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Opera

The Royal College of Music put on Britten in their Britten Theatre and did him proud with a delightful production of his comic masterpiece Albert Herring. It succeeded in every department – staging & design, playing & singing – and it was lovely to see Janis Kelly guesting at her old college where she’s now teaching.

Classical Music

The LSO‘s end of season concert at the Barbican was also a tantalising taster of things to come when Simon Rattle takes over in 2017. The first half was a lovely opera for children by Jonathan Dove based on the Minotaur myth with literally hundreds of community performers and the LSO and GSMD SO together. In the second half, the combined orchestras raised the roof with Walton’s 1st symphony. Exciting stuff, and wonderful to see the students side-by-side with the pros from one of the world’s great orchestras, which I sense it about to become even greater under Rattle.

The first Prom of 2015 was a cracker, with the Proms debut(!) of Vaughan Williams huge choral piece Sancta Civitas coupled with Elgar’s 1st Symphony and a bit of Debussy to kick off. Sir Mark Elder marshalled his Halle Orchestra and four choirs brilliantly. The Royal Albert Hall was packed to the rafters.

Dance

INALA, at Sadler’s Wells, the collaboration between choreographer Mark Baldwin, composer Ella Spira and South Africa’s Ladysmith Black Mambazo was simply extraordinary, a brilliant fusion of dance and music, Africa and Europe, beautiful and breath-taking. It had no narrative, yet it somehow managed to convey the essence of Africa. Gorgeous.

Film

Seeing Brian Wilson in concert in recent years has been so wonderful, a true survivor and genius returning to make the glorious music he began so long ago and the bio-drama Love + Mercy about his ‘lost years’ is an outstanding film. It’s a fascinating story of survival told beautifully and delicately. Not to be missed.

Art

The Carsten Holler ‘exhibition’ at the Hayward Gallery was a bit of a disappointment. The twin entrances – long pitch black tunnels which twisted and turned – were scary and disorientating, but very clever. From then it was really rather tame, though I didn’t take the aerial ride (which seemed very slow) or the slide down and out!

The Joseph Cornell: Wanderlust exhibition at the Royal Academy was fascinating. His box collages are eccentric and a bit obsessive but always interesting and intriguing. Downstairs was the best Summer Exhibition in years, thanks in part to the curation of Michael Craig-Martin, who’d painted three rooms (well, not personally!) in bright colours before hanging the works, and the courtyard sculpture and brightly painted stairs within.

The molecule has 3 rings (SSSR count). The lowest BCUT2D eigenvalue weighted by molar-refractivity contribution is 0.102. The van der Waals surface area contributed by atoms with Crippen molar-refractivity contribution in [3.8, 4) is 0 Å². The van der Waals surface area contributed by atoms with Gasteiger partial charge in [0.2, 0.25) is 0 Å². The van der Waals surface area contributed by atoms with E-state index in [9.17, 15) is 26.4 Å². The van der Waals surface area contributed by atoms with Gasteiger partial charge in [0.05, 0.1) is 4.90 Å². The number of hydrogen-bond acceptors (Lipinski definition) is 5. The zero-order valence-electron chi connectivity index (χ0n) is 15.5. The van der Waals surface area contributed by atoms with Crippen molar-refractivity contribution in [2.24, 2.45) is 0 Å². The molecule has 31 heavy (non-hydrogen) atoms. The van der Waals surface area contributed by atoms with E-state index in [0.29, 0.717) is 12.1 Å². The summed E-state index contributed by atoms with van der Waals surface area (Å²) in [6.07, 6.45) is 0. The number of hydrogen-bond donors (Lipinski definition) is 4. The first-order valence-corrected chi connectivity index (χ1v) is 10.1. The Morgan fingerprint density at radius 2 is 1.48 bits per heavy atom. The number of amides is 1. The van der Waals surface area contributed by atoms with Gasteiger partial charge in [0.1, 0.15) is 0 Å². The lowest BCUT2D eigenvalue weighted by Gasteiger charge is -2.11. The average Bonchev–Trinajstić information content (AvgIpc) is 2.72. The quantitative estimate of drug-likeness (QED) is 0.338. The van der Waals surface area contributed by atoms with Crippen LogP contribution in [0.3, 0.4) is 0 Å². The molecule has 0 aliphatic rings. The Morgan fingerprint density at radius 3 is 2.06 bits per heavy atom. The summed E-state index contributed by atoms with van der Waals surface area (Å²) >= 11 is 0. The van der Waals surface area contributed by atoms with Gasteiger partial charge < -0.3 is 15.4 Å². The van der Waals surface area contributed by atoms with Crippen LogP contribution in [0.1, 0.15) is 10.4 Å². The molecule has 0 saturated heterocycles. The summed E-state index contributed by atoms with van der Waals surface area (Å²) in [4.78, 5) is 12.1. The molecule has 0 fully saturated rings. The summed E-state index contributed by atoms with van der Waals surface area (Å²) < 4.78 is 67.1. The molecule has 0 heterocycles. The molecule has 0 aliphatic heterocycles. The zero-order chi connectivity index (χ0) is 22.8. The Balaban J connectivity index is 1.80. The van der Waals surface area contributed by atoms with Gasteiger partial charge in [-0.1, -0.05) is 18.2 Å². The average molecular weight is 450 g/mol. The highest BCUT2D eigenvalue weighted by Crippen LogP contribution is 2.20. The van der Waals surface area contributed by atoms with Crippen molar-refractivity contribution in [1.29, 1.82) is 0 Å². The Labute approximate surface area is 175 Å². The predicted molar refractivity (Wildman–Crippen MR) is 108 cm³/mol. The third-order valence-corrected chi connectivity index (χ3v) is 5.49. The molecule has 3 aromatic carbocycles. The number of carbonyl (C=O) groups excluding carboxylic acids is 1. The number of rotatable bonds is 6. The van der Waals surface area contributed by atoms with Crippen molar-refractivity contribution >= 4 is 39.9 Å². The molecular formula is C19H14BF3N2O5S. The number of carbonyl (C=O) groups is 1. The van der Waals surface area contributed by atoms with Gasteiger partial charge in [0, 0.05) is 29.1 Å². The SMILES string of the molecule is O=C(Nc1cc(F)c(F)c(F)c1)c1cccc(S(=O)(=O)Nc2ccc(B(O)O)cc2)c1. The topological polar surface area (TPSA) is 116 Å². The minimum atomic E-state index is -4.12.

At the NPG, the BP Portrait Award exhibition contained some brilliant pictures; the standard seems to get higher every year. An excellent institution. Elsewhere in the building, Audrey Hepburn: Portraits of an Icon added some glamour. Is there a more classically beautiful woman?

I’m not a huge fan of Barbara Hepworth‘s abstract sculptures, but I very much enjoyed her retrospective at Tate Britain, partly because it included excellent early figurative work and partly because you learned a lot about the woman herself.

The Barbican Curve Gallery was back on form with an installation where you walked on salt following a light, with a soundtrack, through the gallery! Intriguing.

A day trip to Margate for Grayson Perry’s Provincial Punk exhibition at Turner Contemporary was well worth it. He’s the most interesting living British artist and his eclectic collection of pots (more than I’ve ever seen in one place) and tapestries was fascinating. It was supplemented by early films, paintings, drawings and other items. A treat.

Soundscapes at the National Gallery was a great idea and by and large a good experience, though at £1.33 per picture, perhaps not the best value in town! The paintings chosen weren’t predictable and the music which the six composers had written for each painting were diverse and fitting, but the atmosphere was occasionally destroyed by gallery attendants talking (I had to bollock one!).

The art month ended on the top floor of the Brewer Street car park in Soho for Carsten Nicolai’s light and colour installations. The best of them, unicolour, was an extraordinary projection of infinite coloured light changing frequently and mesmerising the viewer. Brilliant.

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